A modern, browser-based frontend to gdb (gnu debugger). Add breakpoints, view stack traces, and more in C, C++, Go, and Rust! Simply run gdbgui from the terminal and a new tab will open in your browser. Screenshots are below.
[sudo] pip install gdbgui --upgrade
Since gdbgui is under active development, consider running this command fairly often.
gdbgui [binary to debug]
A new tab in your browser will open with gdbgui in it.
- positional arguments:
- command: The binary and arguments to run in gdb. This is a way to script the intial loading of the inferior binary you wish to debug. For example gdbgui ./mybinary -myarg -flag1 -flag2
- optional arguments:
-h, --help show this help message and exit -p PORT, --port PORT The port on which gdbgui will be hosted --host HOST The host ip address on which gdbgui serve. -g GDB, --gdb GDB Path to gdb executable. -v, --version Print version --debug The debug flag of this Flask application. Pass this flag when debugging gdbgui itself to automatically reload the server when changes are detected --no_browser By default, the browser will open with gdb gui. Pass this flag so the browser does not open.
- Debug a different program in each tab (new gdb instance is spawned for each tab)
- Set/remove breakpoints
- View stack, threads
- Switch frame on stack, switch between threads
- Inspect memory in hex/character form
- View all registers
- Dropdown of all files used to compile binary, with autocomplete functionality
- Source code explorer with ability to jump to line
- Show assembly next to source code, highlighting current instruction. Can also step through instructions.
- Actively developed and compatible with the latest version of gdb (7.12)
- Does only one thing: debugs programs. No integrated build system, no project settings, nothing to make things more complicated than they need to be. Just a lightweight frontend.
- Design influenced by the amazing Chrome debugger: source code on the left, side panel on the right with collapsable widgets, console on the bottom
- Full gdb command line utility built in
- Open source and free
gdbgui has been tested to work in these environments. It may work in other environments as well.
Python versions: 2.7, 3.4, 3.5, pypy
Operating systems: Ubuntu 14.04, Ubuntu 16.04
Browsers: Chrome, Firefox, Ubuntu Web Browser
Gdb: 7.7.1 (tested), 7.12 (tested), likely works with intermediate versions
Contributions and bug fixes are welcome. Before creating an issue, make sure you are using the latest version of gdbgui since it is under active development.
To get started with development, set up a new virtual environment, then run
git clone https://github.com/cs01/gdbgui cd gdbgui pip install -r gdbgui/requirements.txt python -m gdbgui/backend.py --debug
How Does it Work?
It uses Python to manage gdb as a subprocess. Specifically, the pygdbmi library, which returns key/value pairs (dictionaries) that can be used to create a frontend. To make a usable frontend, first a server must made to interface with gdb. In this case, the Flask server is used, which does three things: creates a managed gdb subprocess with pygdbmi, spawns a separate thread to constantly check for output from the gdb subprocess, and creates endpoints for the browser including http requests and websocket connections.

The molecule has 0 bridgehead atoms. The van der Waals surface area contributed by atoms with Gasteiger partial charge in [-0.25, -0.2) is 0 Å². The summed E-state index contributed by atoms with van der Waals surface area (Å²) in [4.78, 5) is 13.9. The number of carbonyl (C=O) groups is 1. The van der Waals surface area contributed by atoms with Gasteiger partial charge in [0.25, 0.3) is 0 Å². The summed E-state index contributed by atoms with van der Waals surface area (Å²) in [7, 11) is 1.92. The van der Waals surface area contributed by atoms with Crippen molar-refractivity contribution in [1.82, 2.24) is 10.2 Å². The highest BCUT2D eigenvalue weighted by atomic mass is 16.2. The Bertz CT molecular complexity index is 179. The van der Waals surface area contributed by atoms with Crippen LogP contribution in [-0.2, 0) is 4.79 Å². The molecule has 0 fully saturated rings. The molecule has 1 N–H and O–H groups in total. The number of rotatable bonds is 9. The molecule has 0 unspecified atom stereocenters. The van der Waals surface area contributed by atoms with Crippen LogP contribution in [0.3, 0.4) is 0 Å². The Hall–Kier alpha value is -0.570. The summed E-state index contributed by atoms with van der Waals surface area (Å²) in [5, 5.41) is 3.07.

As output is parsed in the reader thread, it is immediately sent to the frontend through the websocket. As the browser receives these websocket messages, it maintains the state of gdb (whether it’s running, paused, or exited, where breakpoints are, what the stack is, etc.) and updates the DOM as appropriate. Of course, the browser also sends commands to gdb through the Flask server, which it does as needed when various buttons are pressed, or when the user enters a command-line command. The server also has access to the filesystem, so the client can show source code of any file.
gdbgui was designed to be easily hackable and extendable. There is no build system necessary to run or develop this app.
The main components of gdbgui are
- backend.py: The backend consists of a single Python file, which makes use of pygdbmi to interact with a gdb subprocess, and Flask to set up url routing, websockets, and http responses.
- gdbgui.pug: HTML file that defines the frontend
- gdbgui.js: The majority of the application is contained in this file. If dynamically updates the page, and maintains gdb state. It sends AJAX requests and uses websockets to interact with gdb through the server, then gets the response and updates the DOM as necessary.
- gdbgui.css: css stylesheet
python setup.py test runs unit tests located in gdbgui/tests/test_app.py. Add new tests there as necessary.
- Hover over a variable in source code to see its value
- Embed plotting tools to plot a variable’s value over time
- Assign values to variables / memory addresses
- Embed a binary/decimal/hex calculator
Enter the binary and args just as you’d call them on the command line. Binary is restored when gdbgui is opened at a later time.
Intuitive control of your program. From left to right: Run, Continue, Next, Step, Return, Next Instruction, Step Instruction, send interrupt signal (SIGINT) to inferior process.
View all threads, the full stack on the active thread, the current frame on inactive threads. Switch between frames on the stack, or threads by pointing and clicking.
View source, assembly, add breakpoints. All symbols used to compile the target are listed in a dropdown above the source code viewer, and have autocompletion capabilities.
With assembly. Note the bold line is the current instruction that gdb is stopped on.
Variables and Expressions
All variables and their values are displayed each time gdb pauses. Arbitrary expressions can be evaluated as well.
All hex addresses are automatically converted to clickable links to explore memory. Length of memory is configurable. In this case 16 bytes are displayed per row.
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